In the last post, I provided a plethora of quotations with added commentary describing the cumbersome task of awakening in the morning, the psychological and economic advantages of a good night’s sleep, and the repercussions of sleep in a pernicious environment. In this post, I will highlight various sleep pathologies (in more simplistic terms, neurological diseases and disorders) as cunningly perceived (indirectly, of course) by notorious individuals.
- “There’s only one sure cure for snoring, insomnia.” Anonymous: To a physician or scientist in sleep medicine, this quote is a paradox. From the public’s view, snoring strains bedroom relationships both emotionally and physically. In this case, insomnia appears to be a plausible antidote (especially if this person was the woman in England who feels completely rested and restored from 5 min of sleep a night). However, contrary to the quote, snoring is highly indicative of a respiratory disease known as obstructive sleep apnea (OSA) which facilitates excessive sleepiness (hypersomnia) across the waking day. How? Basically, these individuals suffocate in their sleep because their airway is obstructed, preventing them from breathing, and hence, to abruptly awake gasping for air. Even if a snorer deliberately tried to sleep deprive himself, sleep would prevail, the snorer would fall asleep, the snorer would snore and gasp for air throughout the night, and would awake the next morning tired and drained from the night’s sleep (or absence of).
- “I did not sleep. I never do when I am over-happy, under-happy, or in bed with a strange man.” Edna O’ Brien, The Love Nest, 1963: It is very much true that a novel situation or cognitive state can disrupt sleep onset and sleep maintenance. Upon the development of practices of sleep hygiene that promote sleep (e.g. reading a book for 20 min, brushing your teeth with orange burst Crest toothpaste, nestling under the covers and snuggling with your significant other or stuffed animal), any deviation from this habitual sequence of sleep hygiene (such as brushing your teeth with cinnamon Crest toothpaste (seriously!)) can delay sleep onset and disrupt sleep maintenance.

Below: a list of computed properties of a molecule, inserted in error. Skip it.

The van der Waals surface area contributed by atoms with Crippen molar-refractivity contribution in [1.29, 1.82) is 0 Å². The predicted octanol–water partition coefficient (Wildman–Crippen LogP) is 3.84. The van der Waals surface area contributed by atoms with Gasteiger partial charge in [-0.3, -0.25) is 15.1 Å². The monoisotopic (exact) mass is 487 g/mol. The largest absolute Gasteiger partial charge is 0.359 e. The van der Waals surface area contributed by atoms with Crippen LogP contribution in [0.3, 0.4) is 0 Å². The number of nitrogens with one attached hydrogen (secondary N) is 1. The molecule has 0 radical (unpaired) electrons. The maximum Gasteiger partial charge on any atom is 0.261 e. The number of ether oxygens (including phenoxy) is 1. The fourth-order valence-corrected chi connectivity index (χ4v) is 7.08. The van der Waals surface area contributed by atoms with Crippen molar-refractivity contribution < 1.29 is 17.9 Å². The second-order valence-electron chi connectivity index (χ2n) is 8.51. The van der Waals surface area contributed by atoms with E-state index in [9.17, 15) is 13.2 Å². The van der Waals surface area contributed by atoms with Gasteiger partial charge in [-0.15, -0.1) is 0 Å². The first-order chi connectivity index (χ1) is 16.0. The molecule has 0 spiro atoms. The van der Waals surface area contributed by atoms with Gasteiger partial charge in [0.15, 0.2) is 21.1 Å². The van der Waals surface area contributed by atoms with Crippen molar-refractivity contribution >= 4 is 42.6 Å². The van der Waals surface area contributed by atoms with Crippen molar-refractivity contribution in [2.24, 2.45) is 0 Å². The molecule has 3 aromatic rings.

“He dreamed he was eating shredded wheat and woke up to find his mattress half gone.” Fred Allen. Though we laugh at this absurdity, this odd behavior of enacting dreams is an underlying manifestation of REM behavior disorder (not R.E.M, dammit!). The disorder arises from the disinhibition (i.e. inhibiting and inhibitor/exciting a neuron) of muscle paralysis during REM sleep. Yes, it is true. While in REM, all muscles of the body, except for ocular muscles controlling eye movements (for rapid eye movements, in this case), muscles of the diaphragm (to resume breathing), and muscles within the ear (to maintain hearing) are essentially in a state of paralysis. This muscular paralysis, however, is absent in victims of REM behavior disorder, causing someone to run into the furnace and tumble over furniture while dreaming about playing football or to pretend that a spouse is a deer while dreaming about snapping its neck! Video of REM behavior disorder
Hopefully, these quotes have enlightened you, and have persuaded you to obtain more sleep or to advocate for funding to study sleep pathologies (emphasis on the latter). I’m off to bed, yo.